From Valerie Gamage comes this heart felt ‘thank you’ for all who helped with the ‘Love and Lasagna’ event. She says “the Love and Lasagna Event was a big success and a BIG THANK YOU to every person who helped make this a heart warming event. Thank you to the Town of Southport for providing a safe, convenient place for us to distribute the 60 delicious meals. Our volunteers were invaluable in sharing the chores and spreading the love, too! In no particular order, our 2021 Valentine Cupids were: Nancy Long and the Southport General Store, Maria Kelly from Sweet Dreams Bakery, Brenda Tibbetts, Alice Mutch, Nancy Long, Carole Zalucky, Sandra Seifert, Marie Kelly, Mabel Kaler, Emily Hurd, Maddie Kaler, Connie Heroy, Andy Mutch, Jen Britton and the Southport Memorial Library, Laura Blake, Kit and Leigh Sherrill, Shawn Lewin, and Tom Blake.
Thank you to each person who donated to the event. The Association (SIA) is working hard for all our Island Neighbors!” And thanks to Valerie who helped organize the event. Stay turned. I hear we may have a similar eating opportunity on St. Patrick’s Day.
Driving to the beach on Sunday afternoon, I saw a young man with some helpers sweeping the snow from the school pond along with families sledding down the small hill heading toward the pond. This morning, Monday, I did not see the yellow flag flying, nor, when I drove by, did I see any skaters, but if temperatures continue as they have been for the past week, it seems to me skating would be okay. Stay turned.
Ignoring the temperature and enjoying the sun a young man at the beach on Sunday afternoon was just removing his wet suit and hauling up his paddle board when we arrived. When I asked him what the water temperature was, he answered, “about 41 degrees.” A lovely day certainly, but rather chilly for water sports.
Talking with Ashley and Donna at the Southport Town Hall this morning I learned a little bit more about how to untangle the school budget. In general the AOS organization, which consists of Georgetown, Edgecomb, Boothbay Regional Schools, and Southport, is the management arm of the school organizational structure. Their contribution includes, if I understood Ashley correctly, paying most the school bills and participating in the hiring of staff. Otherwise our local school board makes the physical repairs to our school building, and along with the principal, oversees the staff and general school activities. The total school budge for 2019-2020 was $1,063,262.96 and for 2020-2021 was projected to be $1,121,031.87. We are asked to approved $1,209,551.00 for this year’s total school budget. Again I am open to correction if I have misunderstood the information in the warrant and last year’s town report. Whatever the cost our local school is one of the most creative, warm, and encouraging schools I have seen, having been in the school business much of my working life.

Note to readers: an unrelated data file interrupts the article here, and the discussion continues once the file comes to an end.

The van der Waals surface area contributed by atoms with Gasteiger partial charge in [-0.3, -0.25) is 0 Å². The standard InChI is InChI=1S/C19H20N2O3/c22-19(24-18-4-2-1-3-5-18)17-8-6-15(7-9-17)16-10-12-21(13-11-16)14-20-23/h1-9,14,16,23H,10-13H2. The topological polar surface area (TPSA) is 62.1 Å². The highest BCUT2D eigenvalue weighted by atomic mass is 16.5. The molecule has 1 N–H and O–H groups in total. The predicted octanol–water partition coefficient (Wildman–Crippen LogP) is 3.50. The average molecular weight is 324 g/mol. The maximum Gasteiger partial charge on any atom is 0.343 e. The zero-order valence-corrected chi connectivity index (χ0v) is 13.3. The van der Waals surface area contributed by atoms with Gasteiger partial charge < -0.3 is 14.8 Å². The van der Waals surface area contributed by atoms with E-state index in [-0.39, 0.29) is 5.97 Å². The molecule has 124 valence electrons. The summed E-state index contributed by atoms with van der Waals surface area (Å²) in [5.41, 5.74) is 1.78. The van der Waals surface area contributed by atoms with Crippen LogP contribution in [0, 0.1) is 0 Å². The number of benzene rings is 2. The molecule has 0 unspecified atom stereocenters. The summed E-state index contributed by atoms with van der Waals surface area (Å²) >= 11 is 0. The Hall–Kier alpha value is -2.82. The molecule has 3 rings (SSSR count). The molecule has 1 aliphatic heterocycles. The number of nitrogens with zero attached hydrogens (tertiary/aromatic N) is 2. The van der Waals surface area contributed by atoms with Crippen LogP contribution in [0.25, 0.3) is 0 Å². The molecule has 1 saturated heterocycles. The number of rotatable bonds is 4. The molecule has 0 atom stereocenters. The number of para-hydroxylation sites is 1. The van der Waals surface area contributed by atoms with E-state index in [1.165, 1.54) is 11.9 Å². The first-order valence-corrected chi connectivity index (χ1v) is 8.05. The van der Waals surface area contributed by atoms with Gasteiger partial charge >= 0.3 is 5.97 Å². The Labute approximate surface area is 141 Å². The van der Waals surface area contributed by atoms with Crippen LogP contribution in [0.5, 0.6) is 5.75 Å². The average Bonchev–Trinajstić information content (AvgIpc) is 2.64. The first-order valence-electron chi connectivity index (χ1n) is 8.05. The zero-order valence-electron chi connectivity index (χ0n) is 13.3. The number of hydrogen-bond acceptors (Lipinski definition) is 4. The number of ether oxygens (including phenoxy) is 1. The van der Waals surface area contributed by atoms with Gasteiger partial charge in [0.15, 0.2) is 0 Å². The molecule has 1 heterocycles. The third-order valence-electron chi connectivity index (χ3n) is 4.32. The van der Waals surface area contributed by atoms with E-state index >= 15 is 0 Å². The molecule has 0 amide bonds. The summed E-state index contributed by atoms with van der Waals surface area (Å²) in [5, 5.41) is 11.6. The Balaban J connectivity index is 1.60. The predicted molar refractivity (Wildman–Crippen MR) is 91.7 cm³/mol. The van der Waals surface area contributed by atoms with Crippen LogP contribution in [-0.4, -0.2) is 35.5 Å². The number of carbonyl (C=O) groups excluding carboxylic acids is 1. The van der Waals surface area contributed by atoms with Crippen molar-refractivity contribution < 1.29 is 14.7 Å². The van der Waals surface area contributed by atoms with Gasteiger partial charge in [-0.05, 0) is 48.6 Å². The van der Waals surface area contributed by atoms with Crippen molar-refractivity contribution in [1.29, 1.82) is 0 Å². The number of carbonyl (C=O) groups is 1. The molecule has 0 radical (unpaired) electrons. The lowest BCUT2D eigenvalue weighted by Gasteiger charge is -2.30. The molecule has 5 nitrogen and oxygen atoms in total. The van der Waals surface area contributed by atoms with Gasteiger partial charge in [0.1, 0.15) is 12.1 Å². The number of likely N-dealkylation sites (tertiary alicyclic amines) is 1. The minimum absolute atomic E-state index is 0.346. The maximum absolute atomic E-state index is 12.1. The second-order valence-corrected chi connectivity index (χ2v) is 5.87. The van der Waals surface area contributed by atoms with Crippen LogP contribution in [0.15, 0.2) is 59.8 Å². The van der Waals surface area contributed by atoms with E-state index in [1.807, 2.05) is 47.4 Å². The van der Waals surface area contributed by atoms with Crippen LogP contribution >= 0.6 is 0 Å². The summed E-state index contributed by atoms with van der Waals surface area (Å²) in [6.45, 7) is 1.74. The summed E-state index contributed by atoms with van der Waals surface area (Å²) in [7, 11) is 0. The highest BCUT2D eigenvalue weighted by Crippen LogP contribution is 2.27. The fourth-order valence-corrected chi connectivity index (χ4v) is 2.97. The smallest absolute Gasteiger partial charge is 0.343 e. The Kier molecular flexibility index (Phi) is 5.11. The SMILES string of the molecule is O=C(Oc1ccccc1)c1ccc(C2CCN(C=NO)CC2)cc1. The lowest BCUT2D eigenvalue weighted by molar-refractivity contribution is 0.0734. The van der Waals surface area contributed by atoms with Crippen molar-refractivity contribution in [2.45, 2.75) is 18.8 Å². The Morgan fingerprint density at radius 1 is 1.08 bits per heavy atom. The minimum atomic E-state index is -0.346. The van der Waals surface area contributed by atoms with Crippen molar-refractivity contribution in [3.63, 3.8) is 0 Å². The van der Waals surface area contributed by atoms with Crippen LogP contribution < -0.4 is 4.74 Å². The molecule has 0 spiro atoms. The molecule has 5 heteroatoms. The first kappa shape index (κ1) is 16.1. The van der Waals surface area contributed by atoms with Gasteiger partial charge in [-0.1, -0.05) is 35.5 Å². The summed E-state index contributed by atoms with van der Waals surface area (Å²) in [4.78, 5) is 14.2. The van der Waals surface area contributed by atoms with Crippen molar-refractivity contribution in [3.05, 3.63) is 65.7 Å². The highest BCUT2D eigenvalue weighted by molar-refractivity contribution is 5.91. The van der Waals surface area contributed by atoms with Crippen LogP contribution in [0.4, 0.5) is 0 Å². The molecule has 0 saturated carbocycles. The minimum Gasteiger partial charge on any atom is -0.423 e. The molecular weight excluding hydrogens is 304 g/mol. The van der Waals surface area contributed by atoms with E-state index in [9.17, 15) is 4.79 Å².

Nancy Prisk reports that the Southport Community Broadband Committee extends their ongoing appreciation for the outstanding response to date to their Southport Broadband Survey, but notes also that they have not yet heard from all island households. It is essential that the committee identify all locations on our island where broadband service is either not available or does not meet the needs of the homeowners and businesses. To get a copy of this survey or to add your email address to their list for all updates on Southport's initiative to build a ‘Fiber To The Home’ network, please call 207-217-7743 or send an email to: email@example.com
By adding your email address to our Southport Broadband Email List you will receive the latest updates on our local project, information on how you can get involved, and links to Maine's statewide efforts to provide high speed internet access to all Maine communities. If you are still in the dark as to what broadband access is all about, or what it means to have a town-wide fiber optic network providing all households with robust and affordable internet access, then please get on that mailing list!
The Arctic is getting a lot of attention. This year’s, Camden Conference, held last weekend, but streamed to our homes with speakers Zooming in from around the world, focused on that topic with the title “The Geopolitics of the Arctic, a Region in Peril.” Since the Arctic region is mostly ocean, and with the sea ice melting and permafrost thawing, the eight countries, including the United States (Alaska), bordering the ocean, are having to adjust their lifestyles and expectations. Interesting to me is the Arctic Council, made up of these countries and several observers such as China, that meets to regulate the area and to solve problems, much like a mini United Nations.
Also, today when I picked up my new Smithsonian Magazine, the cover shows a polar bear lying on a melting piece of ice, staring at the water, with the title, “Polar Bears on the Edge.” Even the snow storm in Texas was explained due to climate change in the Arctic with warmer air there forcing the colder air south. But please don’t ask me to explain the physics of that phenomena.
I do know that our lasting snow cover and cold temperatures here on Southport have driven more deer into our yard and our neighbor’s yard. Next door they tore a covering off a bush to reach the green branches underneath and came up on our deck, hoping, I guess, for a handout. Stay tuned for some unusual bird sightings, too.